High on a shelf above a counter in the Raleigh Times Bar is an empty pint glass, sitting encased in front of a US presidential seal. This is the glass from which Barack Obama drank when he passed through Raleigh, capital of North Carolina, during the 2008 presidential race. Those were the "hope and change" glory days of the Illinois senator's election juggernaut.
In a photograph of Obama enjoying the beer, he looks energised and healthy, with a head of dark hair. It contrasts with the greying, often drawn man in the White House today.
Six years on, Americans are disillusioned again, partly with a president who is seen as having overpromised and underdelivered, and partly with Republicans who are blamed for throwing sand in Obama’s legislative engine.
"He is still popular, but not as popular as early in his presidency, when people were excited at what he could do," says one of the bar's customers, Andy Little, who blames members of Congress for voting along party lines on important issues.
Politically, in North Carolina, Obama is regarded as a handicap in November's midterm elections. The state's US Senate seat held by the first-time Democratic senator Kay Hagan is a top target for Republicans in the congressional ballot on November 4th. The election will decide whether Republicans can wrest control of the senate from the Democrats. Republicans are expected to hang on to their majority in the House of Representatives – and with a net gain of six seats in the senate they can take outright control of the US Congress.
Analysts expect Republicans to gain between four and eight seats, although their prospects for a majority are threatened by strong Democratic challengers for Republican seats in Georgia and Kentucky and an independent contender in Kansas.
Republicans have an advantage over Hagan and many other vulnerable Democrats in that white, conservative and older voters tend to turn out in greater numbers in midterm elections.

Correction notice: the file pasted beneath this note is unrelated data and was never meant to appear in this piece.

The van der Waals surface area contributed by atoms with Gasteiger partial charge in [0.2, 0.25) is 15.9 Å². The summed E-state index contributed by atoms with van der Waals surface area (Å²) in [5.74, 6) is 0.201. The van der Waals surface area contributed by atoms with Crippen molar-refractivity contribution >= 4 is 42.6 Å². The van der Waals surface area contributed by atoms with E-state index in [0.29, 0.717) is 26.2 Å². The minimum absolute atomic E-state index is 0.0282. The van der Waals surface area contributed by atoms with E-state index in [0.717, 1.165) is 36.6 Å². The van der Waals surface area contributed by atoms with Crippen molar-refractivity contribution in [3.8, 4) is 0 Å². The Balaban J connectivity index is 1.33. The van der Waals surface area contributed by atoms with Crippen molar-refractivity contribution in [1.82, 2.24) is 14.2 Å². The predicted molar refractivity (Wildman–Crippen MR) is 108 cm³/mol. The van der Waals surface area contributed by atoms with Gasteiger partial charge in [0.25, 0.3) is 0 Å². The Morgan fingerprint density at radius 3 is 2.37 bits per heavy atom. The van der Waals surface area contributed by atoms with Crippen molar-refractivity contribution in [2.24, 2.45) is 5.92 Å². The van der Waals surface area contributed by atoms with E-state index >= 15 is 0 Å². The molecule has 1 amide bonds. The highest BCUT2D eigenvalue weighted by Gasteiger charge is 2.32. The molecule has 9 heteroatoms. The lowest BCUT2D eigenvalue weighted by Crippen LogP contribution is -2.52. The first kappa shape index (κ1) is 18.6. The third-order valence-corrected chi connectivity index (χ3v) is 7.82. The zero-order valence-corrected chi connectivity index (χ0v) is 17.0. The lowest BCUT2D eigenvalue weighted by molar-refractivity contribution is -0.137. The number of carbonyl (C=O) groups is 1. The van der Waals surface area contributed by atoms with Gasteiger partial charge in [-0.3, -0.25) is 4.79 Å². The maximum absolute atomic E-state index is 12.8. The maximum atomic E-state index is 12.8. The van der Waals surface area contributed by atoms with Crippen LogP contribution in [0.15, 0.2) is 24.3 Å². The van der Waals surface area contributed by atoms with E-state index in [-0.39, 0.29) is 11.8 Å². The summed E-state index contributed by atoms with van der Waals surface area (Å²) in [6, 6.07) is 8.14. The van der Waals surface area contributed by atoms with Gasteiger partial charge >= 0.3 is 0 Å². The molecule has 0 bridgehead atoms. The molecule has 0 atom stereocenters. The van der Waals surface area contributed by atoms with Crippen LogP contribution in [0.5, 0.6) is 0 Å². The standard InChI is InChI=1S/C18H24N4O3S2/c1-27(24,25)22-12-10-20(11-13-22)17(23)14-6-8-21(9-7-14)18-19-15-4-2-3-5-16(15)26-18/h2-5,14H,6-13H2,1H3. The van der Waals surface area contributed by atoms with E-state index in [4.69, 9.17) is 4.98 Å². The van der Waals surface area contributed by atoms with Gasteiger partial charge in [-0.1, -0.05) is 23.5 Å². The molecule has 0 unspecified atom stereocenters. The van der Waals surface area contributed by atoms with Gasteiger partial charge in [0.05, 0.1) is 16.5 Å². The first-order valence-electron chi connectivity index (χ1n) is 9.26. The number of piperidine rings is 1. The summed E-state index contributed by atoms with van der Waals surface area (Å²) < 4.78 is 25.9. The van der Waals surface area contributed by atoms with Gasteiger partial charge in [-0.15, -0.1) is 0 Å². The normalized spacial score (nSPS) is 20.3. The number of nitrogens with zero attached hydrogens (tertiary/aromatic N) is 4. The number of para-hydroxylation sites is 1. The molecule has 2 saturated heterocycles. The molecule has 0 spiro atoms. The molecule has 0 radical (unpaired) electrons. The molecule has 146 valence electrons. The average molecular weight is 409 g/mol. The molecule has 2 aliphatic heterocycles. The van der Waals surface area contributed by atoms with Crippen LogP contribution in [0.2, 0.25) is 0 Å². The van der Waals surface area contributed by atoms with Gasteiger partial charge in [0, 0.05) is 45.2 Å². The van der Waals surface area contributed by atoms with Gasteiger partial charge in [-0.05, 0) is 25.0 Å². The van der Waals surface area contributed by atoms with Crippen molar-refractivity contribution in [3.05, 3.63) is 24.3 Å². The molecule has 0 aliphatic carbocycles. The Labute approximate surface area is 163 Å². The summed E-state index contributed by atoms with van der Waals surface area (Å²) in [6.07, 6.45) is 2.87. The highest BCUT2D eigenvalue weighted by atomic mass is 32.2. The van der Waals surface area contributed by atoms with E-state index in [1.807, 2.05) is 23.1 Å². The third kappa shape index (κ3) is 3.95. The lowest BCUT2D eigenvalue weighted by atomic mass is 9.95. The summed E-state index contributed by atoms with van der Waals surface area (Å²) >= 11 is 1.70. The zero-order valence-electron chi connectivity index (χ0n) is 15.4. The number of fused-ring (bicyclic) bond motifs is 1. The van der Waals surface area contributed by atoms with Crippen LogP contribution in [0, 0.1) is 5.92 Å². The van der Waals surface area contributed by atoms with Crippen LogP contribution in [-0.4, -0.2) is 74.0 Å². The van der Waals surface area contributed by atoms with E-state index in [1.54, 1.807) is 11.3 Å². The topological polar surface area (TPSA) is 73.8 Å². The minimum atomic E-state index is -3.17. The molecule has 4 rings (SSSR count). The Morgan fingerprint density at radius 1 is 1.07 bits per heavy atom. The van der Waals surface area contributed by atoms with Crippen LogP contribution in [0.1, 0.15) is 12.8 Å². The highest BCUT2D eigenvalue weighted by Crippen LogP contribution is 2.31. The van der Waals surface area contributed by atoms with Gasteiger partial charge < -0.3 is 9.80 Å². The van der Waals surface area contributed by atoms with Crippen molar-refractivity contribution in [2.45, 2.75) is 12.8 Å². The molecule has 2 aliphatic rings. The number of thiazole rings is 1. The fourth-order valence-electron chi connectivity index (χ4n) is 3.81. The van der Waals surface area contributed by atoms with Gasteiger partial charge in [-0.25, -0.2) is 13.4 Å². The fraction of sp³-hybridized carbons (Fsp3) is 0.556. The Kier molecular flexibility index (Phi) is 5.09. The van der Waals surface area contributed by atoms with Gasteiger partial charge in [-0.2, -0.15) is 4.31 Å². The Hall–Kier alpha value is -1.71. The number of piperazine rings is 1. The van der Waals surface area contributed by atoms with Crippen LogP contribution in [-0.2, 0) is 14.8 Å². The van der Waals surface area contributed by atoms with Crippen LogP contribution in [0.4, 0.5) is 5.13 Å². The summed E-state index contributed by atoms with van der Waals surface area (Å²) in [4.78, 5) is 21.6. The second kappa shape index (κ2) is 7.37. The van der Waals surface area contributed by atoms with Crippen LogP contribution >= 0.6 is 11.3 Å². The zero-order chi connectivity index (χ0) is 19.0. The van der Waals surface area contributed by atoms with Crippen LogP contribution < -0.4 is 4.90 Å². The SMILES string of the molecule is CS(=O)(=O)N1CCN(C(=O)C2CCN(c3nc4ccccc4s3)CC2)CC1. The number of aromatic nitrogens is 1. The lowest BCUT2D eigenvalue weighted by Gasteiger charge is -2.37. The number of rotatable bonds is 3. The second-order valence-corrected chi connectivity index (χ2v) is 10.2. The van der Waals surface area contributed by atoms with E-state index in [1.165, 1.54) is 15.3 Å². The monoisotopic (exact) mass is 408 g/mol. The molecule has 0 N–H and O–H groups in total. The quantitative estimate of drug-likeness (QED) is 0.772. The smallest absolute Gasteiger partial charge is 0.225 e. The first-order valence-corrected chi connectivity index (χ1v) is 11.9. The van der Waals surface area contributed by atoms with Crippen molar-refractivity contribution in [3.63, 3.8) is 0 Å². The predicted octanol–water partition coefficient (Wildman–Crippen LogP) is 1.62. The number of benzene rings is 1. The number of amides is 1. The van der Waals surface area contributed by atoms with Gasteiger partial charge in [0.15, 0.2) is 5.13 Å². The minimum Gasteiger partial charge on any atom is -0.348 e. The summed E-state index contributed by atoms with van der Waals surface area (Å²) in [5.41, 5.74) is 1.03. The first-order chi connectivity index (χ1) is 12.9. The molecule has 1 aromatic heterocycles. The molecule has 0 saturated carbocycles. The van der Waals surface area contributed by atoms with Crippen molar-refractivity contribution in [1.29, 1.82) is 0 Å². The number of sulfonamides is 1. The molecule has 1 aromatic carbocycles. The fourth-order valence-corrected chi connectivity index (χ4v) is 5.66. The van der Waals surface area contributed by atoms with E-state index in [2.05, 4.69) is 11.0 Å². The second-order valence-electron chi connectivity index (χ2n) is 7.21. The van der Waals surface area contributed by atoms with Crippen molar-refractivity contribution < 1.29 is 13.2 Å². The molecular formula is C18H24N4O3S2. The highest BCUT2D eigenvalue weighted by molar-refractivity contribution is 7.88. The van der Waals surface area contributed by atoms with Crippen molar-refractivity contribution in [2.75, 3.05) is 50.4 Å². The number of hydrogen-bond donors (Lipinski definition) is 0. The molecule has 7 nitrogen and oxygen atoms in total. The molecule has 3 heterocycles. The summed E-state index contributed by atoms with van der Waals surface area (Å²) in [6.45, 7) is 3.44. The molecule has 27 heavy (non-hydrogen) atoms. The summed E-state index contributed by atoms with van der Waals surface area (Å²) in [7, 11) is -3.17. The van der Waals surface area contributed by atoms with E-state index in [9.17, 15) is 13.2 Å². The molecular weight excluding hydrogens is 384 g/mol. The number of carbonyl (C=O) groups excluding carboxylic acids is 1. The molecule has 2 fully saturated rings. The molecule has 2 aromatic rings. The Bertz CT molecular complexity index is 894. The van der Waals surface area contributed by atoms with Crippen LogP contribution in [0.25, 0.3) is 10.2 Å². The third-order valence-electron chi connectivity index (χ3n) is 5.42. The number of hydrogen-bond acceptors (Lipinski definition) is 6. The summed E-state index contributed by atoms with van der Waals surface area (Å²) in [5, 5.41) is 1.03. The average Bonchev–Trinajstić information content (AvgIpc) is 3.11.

This week Nate Silver, the political Cassandra behind the data-analysis website FiveThirtyEight, who accurately predicted the 2012 presidential race, gave Republicans a 64 per cent chance of taking the senate.
“North Carolina is sort of ground zero for trying to take the senate,” says the Republican political strategist
The state's mix of red conservatives in rural areas and blue liberals in the "research triangle" of Raleigh, Durham and Chapel Hill – all university towns – makes the Tar Heel state distinctly purple.
Raleigh’s low cost of living and hub of universities has turned it into one of the fastest-growing metropolitan areas in the country. An influx of migrants, both from outside the state and from rural areas within the state, is establishing a politically mixed electorate.
In 2008 Obama became the first Democrat to win North Carolina since 1976, but he carried the state with fewer than 14,000 votes. Obama's Republican challenger, Mitt Romney, took the state in 2012 with a similarly narrow victory.
North Carolina can go either way. Polls show that Kay Hagan and her Republican rival, Thom Tillis, speaker of North Carolina's state house, in a dead heat.
Recognising that control of the US Senate could hinge on North Carolina, outside interests, including Charles and David Koch, the billionaire conservative donors reviled by Democrats, have injected $17 million into the campaign, the largest amount of outside spending on any senate race. North Carolinians have been pounded with nasty campaign attack ads for the best part of a year.
“There is no shortage of Democratic money coming into this state, either,” says Thomas Mills, a North Carolina-based political analyst who has campaigned for the Democrats for 20 years